Georgia Guidestones Demolished


    The monolithic panels — situated 90 miles to the east of Atlanta — were vandalized by an explosion at about the time of 4:00 a.m. on Wednesday. as per investigators, according to 11 Alive. “A large portion of the structure” was destroyed by the time authorities arrived at the scene. In the afternoon, the GBI announced that workers have demolished the remainder of the construction “[f]or safety reasons.”

    The Georgia Bureau of Investigation (GBI) also released surveillance footage of a car leaving the scene shortly after the incident.

    It was the Elbert County Sheriff's Office, who first was on the scene, that sought assistance from the GBI for the investigation, 11 Alive reported.

    No arrests or persons of interest linked with the explosion have been announced as of now.

    The monument was built in the year 1980, fabricated with local granite by an unknown person or group that went under the pseudonym “R.C. Christian,” the Associated Press (AP) stated.

    There are a variety of reports on the height of the stones; however, Christopher Kubas, Executive Vice President of the Elberton Granite Association, said they stood at “16 feet and 4 inches tall,” WYFF 4 said. Kubas stated that the stones “weighed about 42,000 pounds each.”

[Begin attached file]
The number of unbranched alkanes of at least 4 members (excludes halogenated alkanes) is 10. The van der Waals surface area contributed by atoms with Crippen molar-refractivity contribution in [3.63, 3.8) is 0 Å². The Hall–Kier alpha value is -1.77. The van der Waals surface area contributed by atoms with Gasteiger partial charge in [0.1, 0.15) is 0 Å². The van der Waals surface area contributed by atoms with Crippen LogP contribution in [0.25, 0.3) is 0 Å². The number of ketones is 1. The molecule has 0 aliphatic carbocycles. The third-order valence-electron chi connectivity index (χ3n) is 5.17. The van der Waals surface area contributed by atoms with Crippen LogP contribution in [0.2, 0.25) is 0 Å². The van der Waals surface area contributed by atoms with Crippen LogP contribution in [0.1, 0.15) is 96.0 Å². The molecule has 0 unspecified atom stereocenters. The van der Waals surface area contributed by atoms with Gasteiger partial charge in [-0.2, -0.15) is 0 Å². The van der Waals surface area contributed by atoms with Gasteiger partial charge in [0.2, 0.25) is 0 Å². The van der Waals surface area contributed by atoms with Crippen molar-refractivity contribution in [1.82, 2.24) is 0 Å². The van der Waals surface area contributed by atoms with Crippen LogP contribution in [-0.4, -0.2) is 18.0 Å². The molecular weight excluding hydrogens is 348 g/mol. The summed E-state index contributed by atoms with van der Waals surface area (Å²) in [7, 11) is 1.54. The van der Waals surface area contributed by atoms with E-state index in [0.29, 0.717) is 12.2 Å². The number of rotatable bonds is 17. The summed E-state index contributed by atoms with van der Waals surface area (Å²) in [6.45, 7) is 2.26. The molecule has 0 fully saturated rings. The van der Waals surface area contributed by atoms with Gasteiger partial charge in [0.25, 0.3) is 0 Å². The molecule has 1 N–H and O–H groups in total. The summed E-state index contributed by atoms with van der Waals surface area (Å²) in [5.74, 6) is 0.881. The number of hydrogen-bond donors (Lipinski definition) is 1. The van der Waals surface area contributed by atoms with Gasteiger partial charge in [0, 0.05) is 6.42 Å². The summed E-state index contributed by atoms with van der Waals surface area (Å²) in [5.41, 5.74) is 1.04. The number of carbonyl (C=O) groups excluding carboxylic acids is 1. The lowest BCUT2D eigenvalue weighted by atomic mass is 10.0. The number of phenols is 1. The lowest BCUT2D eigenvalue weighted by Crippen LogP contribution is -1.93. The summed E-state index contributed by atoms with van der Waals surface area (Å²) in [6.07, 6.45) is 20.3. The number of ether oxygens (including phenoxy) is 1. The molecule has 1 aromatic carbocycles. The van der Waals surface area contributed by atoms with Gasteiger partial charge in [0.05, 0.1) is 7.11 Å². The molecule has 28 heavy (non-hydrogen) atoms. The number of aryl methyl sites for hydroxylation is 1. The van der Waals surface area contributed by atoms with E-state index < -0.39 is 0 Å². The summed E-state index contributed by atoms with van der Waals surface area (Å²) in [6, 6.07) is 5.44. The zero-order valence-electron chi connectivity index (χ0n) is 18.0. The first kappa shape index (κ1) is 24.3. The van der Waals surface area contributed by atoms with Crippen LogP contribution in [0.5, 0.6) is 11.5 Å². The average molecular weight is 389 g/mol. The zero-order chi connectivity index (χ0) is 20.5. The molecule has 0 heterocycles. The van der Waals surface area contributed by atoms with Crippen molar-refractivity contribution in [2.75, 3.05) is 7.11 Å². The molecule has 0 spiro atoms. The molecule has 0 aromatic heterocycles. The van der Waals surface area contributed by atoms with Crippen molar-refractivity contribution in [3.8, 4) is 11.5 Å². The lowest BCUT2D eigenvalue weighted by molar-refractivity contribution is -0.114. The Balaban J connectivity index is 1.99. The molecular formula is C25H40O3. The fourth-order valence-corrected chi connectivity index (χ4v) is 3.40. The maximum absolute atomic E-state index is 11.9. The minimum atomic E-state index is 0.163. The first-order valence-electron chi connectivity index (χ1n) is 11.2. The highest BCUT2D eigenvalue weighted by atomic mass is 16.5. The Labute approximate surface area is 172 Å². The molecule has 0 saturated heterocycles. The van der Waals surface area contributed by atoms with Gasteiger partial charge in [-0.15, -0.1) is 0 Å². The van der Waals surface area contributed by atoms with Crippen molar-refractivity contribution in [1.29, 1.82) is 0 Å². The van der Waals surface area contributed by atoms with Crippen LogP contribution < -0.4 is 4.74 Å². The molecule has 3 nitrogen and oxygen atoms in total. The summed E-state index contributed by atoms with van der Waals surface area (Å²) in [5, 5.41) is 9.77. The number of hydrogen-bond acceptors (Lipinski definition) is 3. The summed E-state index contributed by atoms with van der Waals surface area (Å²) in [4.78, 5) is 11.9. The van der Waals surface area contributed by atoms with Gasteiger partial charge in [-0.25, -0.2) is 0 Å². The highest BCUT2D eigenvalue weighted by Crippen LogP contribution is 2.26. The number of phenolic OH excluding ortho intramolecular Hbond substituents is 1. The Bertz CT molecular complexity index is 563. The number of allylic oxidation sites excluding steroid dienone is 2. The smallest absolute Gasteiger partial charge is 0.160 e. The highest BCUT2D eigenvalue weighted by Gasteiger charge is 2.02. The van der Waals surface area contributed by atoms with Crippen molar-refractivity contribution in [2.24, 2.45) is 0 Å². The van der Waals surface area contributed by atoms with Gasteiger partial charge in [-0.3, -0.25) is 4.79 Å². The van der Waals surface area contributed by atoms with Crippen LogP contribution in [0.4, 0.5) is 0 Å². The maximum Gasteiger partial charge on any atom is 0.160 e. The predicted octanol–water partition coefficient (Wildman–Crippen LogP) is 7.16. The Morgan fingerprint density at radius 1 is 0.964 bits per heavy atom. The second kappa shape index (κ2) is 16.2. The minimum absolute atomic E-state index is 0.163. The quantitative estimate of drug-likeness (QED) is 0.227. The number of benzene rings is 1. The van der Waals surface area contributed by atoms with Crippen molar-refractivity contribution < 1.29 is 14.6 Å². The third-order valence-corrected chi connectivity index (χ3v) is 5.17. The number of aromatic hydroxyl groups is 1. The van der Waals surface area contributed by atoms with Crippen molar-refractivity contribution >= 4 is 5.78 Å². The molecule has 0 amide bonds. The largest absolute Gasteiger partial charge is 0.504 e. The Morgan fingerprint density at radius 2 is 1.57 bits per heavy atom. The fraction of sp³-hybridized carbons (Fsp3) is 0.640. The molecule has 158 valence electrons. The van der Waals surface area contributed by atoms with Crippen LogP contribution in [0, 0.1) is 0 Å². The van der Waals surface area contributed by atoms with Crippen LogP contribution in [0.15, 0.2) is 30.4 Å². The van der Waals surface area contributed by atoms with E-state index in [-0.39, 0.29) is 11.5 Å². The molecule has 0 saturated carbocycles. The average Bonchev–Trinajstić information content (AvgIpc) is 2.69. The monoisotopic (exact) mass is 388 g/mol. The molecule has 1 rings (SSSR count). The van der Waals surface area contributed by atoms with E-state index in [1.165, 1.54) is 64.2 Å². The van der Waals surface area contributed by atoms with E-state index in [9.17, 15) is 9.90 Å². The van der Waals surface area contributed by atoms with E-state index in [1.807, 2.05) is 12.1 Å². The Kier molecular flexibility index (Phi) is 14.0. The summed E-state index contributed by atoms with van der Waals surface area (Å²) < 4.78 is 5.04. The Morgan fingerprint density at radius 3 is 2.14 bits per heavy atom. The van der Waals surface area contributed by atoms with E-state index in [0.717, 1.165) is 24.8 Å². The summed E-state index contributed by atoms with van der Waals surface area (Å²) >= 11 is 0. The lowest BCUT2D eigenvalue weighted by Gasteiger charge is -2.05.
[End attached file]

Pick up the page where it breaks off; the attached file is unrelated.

The Guidestones, prior to when they were destroyed, included instructional writings that seemed to promote the concept of population control, eugenics, and global governance. They also had eight languages.

    Some examples of writings found on the stones are “Maintain humanity under 500,000,000 in perpetual balance with nature,” “Guide reproduction wisely — improving fitness and diversity,” and “Let all nations rule internally resolving external disputes in a world court,” according to

    While some refer to the old stones as “America's Stonehenge,” others saw the stones as “Satanic,” the AP observed.

    The stones were previously vandalized, even with graffiti, throughout the years, WYFF 4 reported.

    The outlet also reported that residents from as far up to five miles away were frightened by the sound of the explosion at the beginning in the early morning. Many residents believed that they had been hearing “thunder.”

    After footage circulated on social media sites of stone being smashed by crews, users expressed their appreciation for this stone's flattening.

    Conservative Social media influencer Ian Miles Cheong tweeted a video of the Guidestones being destroyed and said, “You love to see it.”

    Former governor candidate Kandiss Taylor tweeted on Wednesday morning “God is God all on His own. He is able to do whatever He would like to accomplish. This includes taking down Satanic Guidestones.” Taylor, who was third in the Republican primary, declared “demolishing” the stone monuments an aspect of her campaign.


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